The Supreme Court in Kentucky issued a significant workers’ compensation ruling in late 2021 regarding submission of medical expenses. Following is expert legal analysis from Reminger law.
Guest Post by Stephanie Ross, Esq. and Mark Bush, Esq.
In Wonderfoil, Inc. v. Russell, 630 S.W.3d 706 (Ky. 2021), the Kentucky Supreme Court held that the Workers’ Compensation Board and Court of Appeals properly reversed the Administrative Law Judge’s ruling that certain medical expenses had been submitted untimely and held that the 60-day deadline for submission of medical expenses by a claimant only applies post-award.
Perhaps more importantly, the high court cited the prior Board opinion in Brown Pallet v. Jones, Claim No. 2003-69633 (9/28/07), with approval, and described its current opinion as a “natural and logical extension of” Brown Pallet and R.J. Corman Railroad Constr. v. Haddix, 864 S.W.2d 915 (Ky. 1993).
The Supreme Court in Haddix ruled that the 30-day deadline for a carrier to dispute a medical bill, outlined in KRS 342.020, does not apply until post-award. The Board in Brown Pallet cited to the Haddix opinion as support for its determination that the 45-day deadline for a provider to submit a medical bill, also outlined in KRS 342.020, also would not apply until post-award.
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Wonderfoil, Inc. v. Russell
The 60-day deadline for submission of medical expenses by a claimant appears in the administrative regulations, 803 KAR 25:096 §11(2), and not in the statute, KRS 342.020.
Thus, the issue involved a somewhat different analysis than that demonstrated in the Brown Pallet and Haddix opinions. The Supreme Court noted the regulation did not expressly indicate when the 60-day deadline would apply but looked to another regulation, 803 KAR 25:010 §7, as evidence of the Commissioner’s intent that the 60-day deadline should apply only post-award, notwithstanding the fact the relevant section of 803 KAR 25:010 only came about in 2016.
803 KAR 25:010 §7(2)(e) sets forth the procedure for the parties to file notices of disclosure, which are due within 45 days of issuance of the Scheduling Order, and expressly requires the claimant to file “all known unpaid bills to the parties, including travel for medical treatment, co-pays, or direct payments by the plaintiff for medical expenses for which plaintiff seeks payment or reimbursement.”
Section 13 of the regulation requires the claimant to bring to the Benefit Review Conference copies of known unpaid medical bills not previously provided, and further directs, “Absent a showing of good cause, failure to do so may constitute a waiver to claim payment for those bills.”
Based on this regulation, the court reasoned that the procedure for administration of workers’ compensation claims contemplates that medical expenses will be provided to the employer throughout the litigation of the claim. The court concluded that to interpret the 60-day deadline as applicable prior to an award or settlement would be in direct contravention of this procedural regulation. “Accordingly, when viewed in the context of the regulatory scheme, 803 KAR 25:096 §11’s application only post-award best effectuates the intent of the Commissioner and prevents an absurd result.”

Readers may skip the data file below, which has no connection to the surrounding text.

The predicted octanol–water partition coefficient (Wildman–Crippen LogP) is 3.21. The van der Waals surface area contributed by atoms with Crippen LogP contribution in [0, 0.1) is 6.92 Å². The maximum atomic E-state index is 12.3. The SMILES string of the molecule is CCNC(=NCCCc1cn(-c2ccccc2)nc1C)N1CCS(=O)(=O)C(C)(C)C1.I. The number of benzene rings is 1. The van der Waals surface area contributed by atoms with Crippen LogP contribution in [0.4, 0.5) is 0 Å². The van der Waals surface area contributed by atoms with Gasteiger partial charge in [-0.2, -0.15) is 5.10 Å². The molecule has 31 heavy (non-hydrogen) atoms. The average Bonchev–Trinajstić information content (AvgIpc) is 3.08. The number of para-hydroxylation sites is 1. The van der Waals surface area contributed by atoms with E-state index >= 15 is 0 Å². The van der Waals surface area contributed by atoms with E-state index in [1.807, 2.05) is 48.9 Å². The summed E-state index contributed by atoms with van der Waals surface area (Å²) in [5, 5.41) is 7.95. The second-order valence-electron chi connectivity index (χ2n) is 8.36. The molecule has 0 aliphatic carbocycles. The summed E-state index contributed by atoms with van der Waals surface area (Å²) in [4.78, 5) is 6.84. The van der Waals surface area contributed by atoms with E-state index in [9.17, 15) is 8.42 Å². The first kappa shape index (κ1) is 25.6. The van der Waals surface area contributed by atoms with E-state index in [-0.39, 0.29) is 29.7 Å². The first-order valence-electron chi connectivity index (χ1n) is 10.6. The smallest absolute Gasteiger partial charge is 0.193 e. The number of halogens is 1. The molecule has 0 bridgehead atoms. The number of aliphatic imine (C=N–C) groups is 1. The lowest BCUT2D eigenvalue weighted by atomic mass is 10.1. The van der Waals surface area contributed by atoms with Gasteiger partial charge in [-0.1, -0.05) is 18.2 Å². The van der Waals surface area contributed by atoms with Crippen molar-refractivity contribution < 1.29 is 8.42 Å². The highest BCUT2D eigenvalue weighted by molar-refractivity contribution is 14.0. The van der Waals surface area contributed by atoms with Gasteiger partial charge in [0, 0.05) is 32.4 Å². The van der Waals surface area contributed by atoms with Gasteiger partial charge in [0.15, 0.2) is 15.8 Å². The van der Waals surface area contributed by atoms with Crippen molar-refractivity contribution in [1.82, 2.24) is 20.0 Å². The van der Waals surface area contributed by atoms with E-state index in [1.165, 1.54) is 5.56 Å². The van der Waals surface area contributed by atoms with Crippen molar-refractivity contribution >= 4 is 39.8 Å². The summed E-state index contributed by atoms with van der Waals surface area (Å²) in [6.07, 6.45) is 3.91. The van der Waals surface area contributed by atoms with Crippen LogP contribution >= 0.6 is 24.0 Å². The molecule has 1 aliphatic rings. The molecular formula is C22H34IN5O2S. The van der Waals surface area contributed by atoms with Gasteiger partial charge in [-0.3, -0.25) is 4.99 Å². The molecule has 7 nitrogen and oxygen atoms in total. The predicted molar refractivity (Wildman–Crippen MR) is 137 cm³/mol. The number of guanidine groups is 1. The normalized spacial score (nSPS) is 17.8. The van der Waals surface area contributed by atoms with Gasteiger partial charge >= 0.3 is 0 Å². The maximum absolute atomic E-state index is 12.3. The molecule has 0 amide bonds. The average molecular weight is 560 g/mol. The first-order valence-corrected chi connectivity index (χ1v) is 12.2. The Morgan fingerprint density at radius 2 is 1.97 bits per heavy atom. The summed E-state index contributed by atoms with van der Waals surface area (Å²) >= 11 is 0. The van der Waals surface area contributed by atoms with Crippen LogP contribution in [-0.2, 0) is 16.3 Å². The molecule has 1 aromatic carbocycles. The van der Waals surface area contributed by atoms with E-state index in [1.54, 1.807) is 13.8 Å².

Notably, the medical expenses at issue in Wonderfoil were bills incurred for dates of service in 2014 and 2015, filed by the claimant during litigation in 2018, two years after the claim was filed and one year after the Benefit Review Conference had taken place. The court acknowledged that the outcome might have been different had the employer defended the expenses “under any other regulation,” by which it evidently is referring to 803 KAR 25:010 §7(2)(e). This only means the claimant should have filed the expenses within 45 days of filing the Application in 2016, which still was one to two years after the bills were incurred.
In short, this ruling allows claimants to accrue medical expenses without the carrier’s knowledge until the claim goes into litigation, since there is now no applicable deadline to submit medical expenses prior to litigation.
If you have any questions regarding workers’ compensation regulations, please call one of our Kentucky Workers’ Compensation Practice Group members.
This has been prepared for informational purposes only. It does not contain legal advice or legal opinion and should not be relied upon for individual situations. Nothing herein creates an attorney-client relationship between the Reader and Reminger. The information in this document is subject to change and the Reader should not rely on the statements in this document without first consulting legal counsel. THIS IS AN ADVERTISEMENT
About the Authors
Mark Bush is a seasoned litigator and senior partner who mitigates risk and delivers results to his clients by partnering with them to understand the needs of their business, recognizing the nuances specific to each product or service, and counseling them through contentious situations from the inception of a claim through the finality of litigation.
Stephanie Ross is a shareholder in Reminger’s Fort Mitchell office. Her insurance defense practice is focused on representing employers and carriers in a wide range of matters arising out of workers’ compensation, including employee claims, coverage disputes, UCSPA proceedings, medical fee disputes, and subrogation actions.
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